Monkeys were captured and taken to "distant locations" before Donald Trump touched down in India on an official visit.
Worried officials thought the bold primates could majorly disrupt the visit, having become known for their sometimes aggressive behaviour.
There have been a number of high-profile incidents in different parts of India recently, including out-of-control monkeys killing people and raiding homes in search of food.
One NGO and the state forest department were ordered to make sure no birds and monkeys got anywhere near the President's plane Air Force One when it landed on the runway at Ahmedabad airport.
Raag Patel, from the Nature Conservation Foundation, revealed dozens of monkeys were captured and then taken to a 'distant location" where they were released.
“In the past 10 days, we have caught 45-odd monkeys. They come in search of food," he added.
The local Cattle and Dog Nuisance Control Department (CDNCD) also stepped in to try and remove any stray dogs and cows that could potentially wander into the road in the journey from the airport to Sardar Patel Stadium in Motera.
Trump then went to visit the historic Taj Mahal in the northern Indian city of Agra – the second stop in the 36-hour tour.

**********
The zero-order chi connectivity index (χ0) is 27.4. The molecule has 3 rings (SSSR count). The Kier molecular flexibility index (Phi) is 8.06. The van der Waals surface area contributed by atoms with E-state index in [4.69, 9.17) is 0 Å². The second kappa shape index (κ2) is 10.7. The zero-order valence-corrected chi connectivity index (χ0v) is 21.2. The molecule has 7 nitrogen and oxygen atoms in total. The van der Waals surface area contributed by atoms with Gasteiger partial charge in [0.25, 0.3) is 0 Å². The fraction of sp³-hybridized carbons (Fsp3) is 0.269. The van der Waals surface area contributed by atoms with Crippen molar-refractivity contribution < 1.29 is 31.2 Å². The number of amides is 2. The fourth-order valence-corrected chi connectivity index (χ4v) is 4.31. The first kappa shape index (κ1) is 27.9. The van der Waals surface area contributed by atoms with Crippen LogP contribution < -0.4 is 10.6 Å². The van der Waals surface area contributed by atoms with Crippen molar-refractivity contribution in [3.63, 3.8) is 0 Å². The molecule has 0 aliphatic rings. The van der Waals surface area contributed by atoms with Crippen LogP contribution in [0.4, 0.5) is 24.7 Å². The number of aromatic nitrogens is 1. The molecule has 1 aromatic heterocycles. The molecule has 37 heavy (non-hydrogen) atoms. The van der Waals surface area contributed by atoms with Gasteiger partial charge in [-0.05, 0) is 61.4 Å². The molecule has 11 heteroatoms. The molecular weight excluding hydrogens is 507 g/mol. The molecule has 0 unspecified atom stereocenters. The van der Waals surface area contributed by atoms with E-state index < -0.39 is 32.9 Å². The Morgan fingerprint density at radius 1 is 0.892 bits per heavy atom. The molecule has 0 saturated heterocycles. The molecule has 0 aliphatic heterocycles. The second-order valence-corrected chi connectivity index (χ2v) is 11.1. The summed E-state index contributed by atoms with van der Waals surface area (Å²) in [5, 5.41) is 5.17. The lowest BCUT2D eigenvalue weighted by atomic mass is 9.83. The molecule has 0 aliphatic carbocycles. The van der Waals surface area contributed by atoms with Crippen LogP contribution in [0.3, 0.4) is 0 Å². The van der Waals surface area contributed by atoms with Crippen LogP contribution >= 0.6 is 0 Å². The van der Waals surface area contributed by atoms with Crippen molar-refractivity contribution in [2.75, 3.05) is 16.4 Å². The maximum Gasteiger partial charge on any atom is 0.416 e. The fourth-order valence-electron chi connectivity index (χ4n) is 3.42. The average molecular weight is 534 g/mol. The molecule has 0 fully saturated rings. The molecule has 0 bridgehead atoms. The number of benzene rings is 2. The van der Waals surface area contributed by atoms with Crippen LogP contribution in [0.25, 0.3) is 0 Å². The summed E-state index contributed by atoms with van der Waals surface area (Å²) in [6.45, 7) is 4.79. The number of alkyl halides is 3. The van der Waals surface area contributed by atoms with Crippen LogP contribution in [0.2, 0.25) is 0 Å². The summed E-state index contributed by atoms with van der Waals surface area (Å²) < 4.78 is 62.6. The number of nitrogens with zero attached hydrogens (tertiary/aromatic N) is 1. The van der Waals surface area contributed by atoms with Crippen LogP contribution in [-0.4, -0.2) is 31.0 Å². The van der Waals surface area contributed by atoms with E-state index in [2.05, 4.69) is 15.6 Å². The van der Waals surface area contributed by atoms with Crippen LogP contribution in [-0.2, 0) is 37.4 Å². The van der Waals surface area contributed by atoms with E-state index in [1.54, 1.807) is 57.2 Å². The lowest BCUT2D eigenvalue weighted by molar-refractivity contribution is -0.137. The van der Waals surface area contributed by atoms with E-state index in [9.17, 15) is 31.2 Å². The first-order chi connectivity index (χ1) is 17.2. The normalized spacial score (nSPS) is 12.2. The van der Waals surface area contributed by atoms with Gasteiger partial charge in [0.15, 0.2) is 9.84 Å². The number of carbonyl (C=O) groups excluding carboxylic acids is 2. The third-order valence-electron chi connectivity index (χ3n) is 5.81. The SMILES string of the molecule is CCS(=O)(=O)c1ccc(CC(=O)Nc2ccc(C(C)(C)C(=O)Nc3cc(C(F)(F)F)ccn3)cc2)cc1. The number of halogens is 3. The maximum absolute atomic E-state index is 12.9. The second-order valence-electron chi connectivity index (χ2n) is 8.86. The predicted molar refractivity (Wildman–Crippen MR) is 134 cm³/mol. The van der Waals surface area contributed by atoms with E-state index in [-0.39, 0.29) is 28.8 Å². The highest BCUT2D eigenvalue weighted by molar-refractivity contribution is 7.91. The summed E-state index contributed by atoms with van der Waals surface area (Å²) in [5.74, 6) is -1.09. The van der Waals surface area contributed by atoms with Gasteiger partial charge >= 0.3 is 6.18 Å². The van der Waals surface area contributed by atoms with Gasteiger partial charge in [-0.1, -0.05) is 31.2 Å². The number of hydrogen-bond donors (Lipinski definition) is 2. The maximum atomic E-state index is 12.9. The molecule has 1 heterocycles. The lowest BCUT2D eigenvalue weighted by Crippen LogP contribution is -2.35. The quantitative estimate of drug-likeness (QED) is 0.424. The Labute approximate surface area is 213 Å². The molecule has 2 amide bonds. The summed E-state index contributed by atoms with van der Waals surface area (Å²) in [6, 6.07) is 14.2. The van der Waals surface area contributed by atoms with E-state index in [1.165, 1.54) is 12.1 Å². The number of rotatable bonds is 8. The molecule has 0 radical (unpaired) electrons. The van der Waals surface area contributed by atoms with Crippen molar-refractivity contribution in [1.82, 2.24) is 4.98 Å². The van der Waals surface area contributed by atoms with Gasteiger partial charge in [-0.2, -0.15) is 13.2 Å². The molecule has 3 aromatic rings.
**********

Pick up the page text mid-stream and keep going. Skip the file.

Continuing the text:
It is thought that the mass animal round-up was done to avoid a repeat of the 2015 incident where the then-US secretary of state John Kerry's motorcade hit a stray dog.
Some shocking incidents involving monkeys in India recently include an entire village evacuating after hundreds of marauding primates assaulted people and broke into homes.
In another horrifying case, a baby was killed.
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It was previously reported that a special squad of monkey police armed with catapults will form a ring of steel around Trump when he is in the country, especially at the Taj Mahal.
The picturesque 17th-century mausoleum is home to some 600 rhesus macaques who are notorious for terrorising visiting tourists.
The fearless monkeys will grab any food they see and have scratched and bitten visitors in an attempt to get snacks.
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